#Health & Fitness
Gastric Band Surgery: The Risks and the Benefits
If you're a good candidate for bariatic surgery, gastric banding may be on your radar. However, it is crucial to understand the surgical process and the potential risks of gastric banding before going under the knife.
According to the American Society for Metabolic Bariatric Surgery, bariatric surgery is not an easy option for obesity sufferers. It is a drastic step, and carries the usual pain and risks of any major gastrointestinal surgical operation.
However, gastric banding is the least invasive surgery of its kind. Gastric banding is performed using laparoscopic surgery and usually results in a shorter hospital stay, faster recovery, smaller scars, and less pain than open surgical procedures. Because no part of the stomach is stapled or removed, and the patient’s intestines are not re-routed, he or she can continue to absorb nutrients from food normally. Gastric bands are made entirely of biocompatible materials, so they are able to stay in the patient’s body without causing harm. However, not all patients are suitable for laparoscopy.
Gastric banding is indicated for people for whom all of the following apply:
- Body Mass Index above forty, or those who are one hundred pounds (seven stone/forty-five kilograms) or more over their estimated ideal weight, according to the National Institutes of Health, or those between thirty-five to forty with co-morbidities that may improve with weight loss (type two diabetes, hypertension, high cholesterol, non-alcoholic fatty liver disease and obstructive sleep apnea.)
- Age between eighteen and fifty-five years (although there are doctors who will work outside these ages, some as young as twelve).
- Failure of medically supervised dietary therapy (for about six months).
- History of obesity (up to five years—depending on the Insurance pre-approval requirements).
- Comprehension of the risks and benefits of the procedure and willingness to comply with the substantial lifelong dietary restrictions required for long term success.
Gastric banding is usually not recommended for people with any of the following:
- If the surgery or treatment represents an unreasonable risk to the patient.
- Untreated endocrine diseases such as hypothyroidism.
- Inflammatory diseases of the gastrointestinal tract such as ulcers, esophagitis, or Crohn’s disease.
- Severe cardiopulmonary diseases or other conditions that may make them poor surgical candidates in general.
- An allergic reaction to materials contained in the band or who have exhibited pain intolerance to implanted devices.
- Dependency on alcohol or drugs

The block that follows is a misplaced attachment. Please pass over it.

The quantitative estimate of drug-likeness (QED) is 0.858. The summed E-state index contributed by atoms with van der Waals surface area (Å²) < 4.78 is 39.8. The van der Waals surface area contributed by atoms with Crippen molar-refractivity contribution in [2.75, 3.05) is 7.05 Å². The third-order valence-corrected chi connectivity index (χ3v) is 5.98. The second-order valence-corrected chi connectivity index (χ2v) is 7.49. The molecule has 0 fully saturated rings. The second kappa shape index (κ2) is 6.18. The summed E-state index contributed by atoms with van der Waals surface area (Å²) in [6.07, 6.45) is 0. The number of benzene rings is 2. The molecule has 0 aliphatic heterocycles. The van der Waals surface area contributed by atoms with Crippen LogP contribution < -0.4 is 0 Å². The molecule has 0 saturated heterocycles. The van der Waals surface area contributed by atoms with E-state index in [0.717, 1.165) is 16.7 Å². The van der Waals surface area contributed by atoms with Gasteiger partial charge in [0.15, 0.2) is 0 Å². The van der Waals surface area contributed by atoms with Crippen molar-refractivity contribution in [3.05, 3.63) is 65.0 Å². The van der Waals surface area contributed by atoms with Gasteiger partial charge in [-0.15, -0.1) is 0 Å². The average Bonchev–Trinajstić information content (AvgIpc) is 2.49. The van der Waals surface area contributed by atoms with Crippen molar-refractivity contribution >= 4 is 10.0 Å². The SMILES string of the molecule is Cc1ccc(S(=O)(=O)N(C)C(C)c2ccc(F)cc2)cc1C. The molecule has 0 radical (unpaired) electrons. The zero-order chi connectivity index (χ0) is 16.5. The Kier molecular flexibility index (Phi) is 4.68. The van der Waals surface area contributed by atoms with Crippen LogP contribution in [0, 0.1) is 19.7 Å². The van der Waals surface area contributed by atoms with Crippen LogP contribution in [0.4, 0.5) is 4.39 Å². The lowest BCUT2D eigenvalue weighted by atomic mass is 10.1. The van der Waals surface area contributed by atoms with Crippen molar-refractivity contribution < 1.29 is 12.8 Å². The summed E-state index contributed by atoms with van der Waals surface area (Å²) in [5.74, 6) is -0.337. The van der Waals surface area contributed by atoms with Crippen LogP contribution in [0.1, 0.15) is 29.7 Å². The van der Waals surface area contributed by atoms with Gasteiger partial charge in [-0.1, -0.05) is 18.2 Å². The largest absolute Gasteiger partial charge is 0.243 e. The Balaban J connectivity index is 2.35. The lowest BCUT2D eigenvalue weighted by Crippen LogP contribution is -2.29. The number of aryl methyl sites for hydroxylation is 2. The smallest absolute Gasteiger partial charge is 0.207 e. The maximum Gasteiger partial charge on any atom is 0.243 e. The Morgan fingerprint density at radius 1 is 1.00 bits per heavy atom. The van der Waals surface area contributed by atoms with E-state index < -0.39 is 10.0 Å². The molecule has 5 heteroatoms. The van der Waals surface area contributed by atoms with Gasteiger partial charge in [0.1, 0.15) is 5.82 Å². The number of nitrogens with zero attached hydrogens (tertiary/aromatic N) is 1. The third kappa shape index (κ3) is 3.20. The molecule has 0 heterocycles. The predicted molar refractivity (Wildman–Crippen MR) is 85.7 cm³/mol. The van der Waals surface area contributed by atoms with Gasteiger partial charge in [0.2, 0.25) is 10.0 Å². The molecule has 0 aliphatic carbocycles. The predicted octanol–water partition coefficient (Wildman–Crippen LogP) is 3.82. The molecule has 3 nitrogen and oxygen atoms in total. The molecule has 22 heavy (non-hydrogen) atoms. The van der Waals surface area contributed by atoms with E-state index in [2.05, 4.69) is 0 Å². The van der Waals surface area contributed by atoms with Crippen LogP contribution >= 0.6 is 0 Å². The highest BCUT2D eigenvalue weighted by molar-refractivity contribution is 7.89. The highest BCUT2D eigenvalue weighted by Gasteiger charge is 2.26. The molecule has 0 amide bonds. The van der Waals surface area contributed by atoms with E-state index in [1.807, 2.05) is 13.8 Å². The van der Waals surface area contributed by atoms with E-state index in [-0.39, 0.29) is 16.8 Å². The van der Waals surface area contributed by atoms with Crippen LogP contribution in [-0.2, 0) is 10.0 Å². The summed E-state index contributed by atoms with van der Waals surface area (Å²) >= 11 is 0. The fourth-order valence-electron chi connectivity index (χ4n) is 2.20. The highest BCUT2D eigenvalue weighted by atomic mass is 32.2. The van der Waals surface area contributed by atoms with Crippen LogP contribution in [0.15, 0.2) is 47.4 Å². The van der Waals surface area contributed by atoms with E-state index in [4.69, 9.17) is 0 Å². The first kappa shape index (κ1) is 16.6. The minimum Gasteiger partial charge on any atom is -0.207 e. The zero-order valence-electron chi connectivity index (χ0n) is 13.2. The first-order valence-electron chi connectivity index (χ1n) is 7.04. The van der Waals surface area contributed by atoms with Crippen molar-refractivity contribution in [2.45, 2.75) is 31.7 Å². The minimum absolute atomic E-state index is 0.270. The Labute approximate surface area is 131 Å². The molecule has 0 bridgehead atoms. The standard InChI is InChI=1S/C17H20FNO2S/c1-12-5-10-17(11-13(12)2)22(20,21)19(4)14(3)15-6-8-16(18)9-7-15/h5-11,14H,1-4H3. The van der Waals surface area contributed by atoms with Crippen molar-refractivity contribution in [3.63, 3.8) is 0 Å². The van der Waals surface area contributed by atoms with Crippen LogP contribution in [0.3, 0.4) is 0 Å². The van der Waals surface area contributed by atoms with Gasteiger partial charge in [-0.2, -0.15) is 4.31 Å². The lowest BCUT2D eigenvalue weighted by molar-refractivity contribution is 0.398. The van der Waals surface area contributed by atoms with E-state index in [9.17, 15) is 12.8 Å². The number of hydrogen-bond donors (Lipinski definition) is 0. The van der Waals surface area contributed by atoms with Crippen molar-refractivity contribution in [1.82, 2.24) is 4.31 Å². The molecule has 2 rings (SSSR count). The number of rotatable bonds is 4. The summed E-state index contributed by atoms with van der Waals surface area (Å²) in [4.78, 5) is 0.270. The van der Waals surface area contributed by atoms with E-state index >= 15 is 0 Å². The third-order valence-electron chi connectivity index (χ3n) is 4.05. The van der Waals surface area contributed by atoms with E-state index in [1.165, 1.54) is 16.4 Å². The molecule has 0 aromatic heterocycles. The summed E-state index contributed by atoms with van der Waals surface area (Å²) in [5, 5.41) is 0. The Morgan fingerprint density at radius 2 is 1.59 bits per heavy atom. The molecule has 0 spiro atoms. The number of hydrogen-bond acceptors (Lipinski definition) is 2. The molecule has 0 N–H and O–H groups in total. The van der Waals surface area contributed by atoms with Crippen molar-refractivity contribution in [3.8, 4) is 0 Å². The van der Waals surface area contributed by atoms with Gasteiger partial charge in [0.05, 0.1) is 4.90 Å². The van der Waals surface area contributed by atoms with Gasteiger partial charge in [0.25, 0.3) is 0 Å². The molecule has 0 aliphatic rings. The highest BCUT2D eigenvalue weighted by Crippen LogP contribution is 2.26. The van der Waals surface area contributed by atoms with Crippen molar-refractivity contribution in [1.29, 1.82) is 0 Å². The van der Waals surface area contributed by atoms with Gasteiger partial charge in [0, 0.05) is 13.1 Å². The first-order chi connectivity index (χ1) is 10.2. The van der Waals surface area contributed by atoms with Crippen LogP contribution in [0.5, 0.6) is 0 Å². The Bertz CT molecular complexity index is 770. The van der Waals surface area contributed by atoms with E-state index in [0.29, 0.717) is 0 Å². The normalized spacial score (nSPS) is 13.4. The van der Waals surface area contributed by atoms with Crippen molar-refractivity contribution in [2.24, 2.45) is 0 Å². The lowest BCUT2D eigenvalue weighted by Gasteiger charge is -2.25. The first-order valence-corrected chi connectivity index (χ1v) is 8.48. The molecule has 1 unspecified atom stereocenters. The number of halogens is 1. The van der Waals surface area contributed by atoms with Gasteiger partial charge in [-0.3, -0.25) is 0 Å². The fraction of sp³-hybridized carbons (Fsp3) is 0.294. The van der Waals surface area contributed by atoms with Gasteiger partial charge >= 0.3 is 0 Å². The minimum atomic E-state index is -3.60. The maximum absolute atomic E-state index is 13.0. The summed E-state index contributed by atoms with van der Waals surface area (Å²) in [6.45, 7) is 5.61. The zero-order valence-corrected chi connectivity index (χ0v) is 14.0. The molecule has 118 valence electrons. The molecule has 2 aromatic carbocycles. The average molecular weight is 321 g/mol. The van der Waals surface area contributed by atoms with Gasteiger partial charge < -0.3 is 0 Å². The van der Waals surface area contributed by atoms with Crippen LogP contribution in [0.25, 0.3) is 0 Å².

- People with severe learning or cognitive disabilities or emotionally unstable people
A commonly reported occurrence for banded patients is regurgitation of non-acidic swallowed food from the upper pouch, commonly known as Productive Burping. Productive Burping is not to be considered normal. The patient should consider eating less, eating more slowly and chewing their food more thoroughly. Occasionally, the narrow passage into the larger, lower part of the stomach might also become blocked by a large portion of unchewed or unsuitable food.
Other complications include:
- Gastritis (irritated stomach tissue)
- Erosion -The band may slowly migrate through the stomach wall. This will result in the band moving from the outside of the stomach to the inside. This may occur silently but can cause severe problems. Urgent treatment may be required if there is any internal leak of gastric contents or bleeding.
- Slippage – An unusual occurrence in which the lower part of the stomach may prolapse through the band causing an enlarged upper pouch. In severe instances, this can cause an obstruction and require an urgent operation to fix.
- Malposition of the band – This can cause a kink in the stomach, or (rarely) the band may not encircle the stomach at all, giving no restriction to the passage of food.
Band was not placed on the stomach – (very rare—especially with an experienced bariatric surgeon.) However, in two asymptomatic patients, the band had not enclosed the stomach but only perigastric fat.
- Problems with the port and/or the tube connecting port and band – The port can “flip over” so that the membrane can no longer be accessed with a needle from the outside (this often goes hand in hand with a tube kink, and may require repositioning as a minor surgical procedure under local anaesthesia); the port may get disconnected from the tube or the tube may be perforated in the course of a port access attempt (both would result in loss of fill fluid and restriction, and likewise require a minor operation).
- Internal bleeding
Before going ahead with gastric band surgery for weight loss, you might want to review all of the adverse effects of gastric banding as documented by the FDA.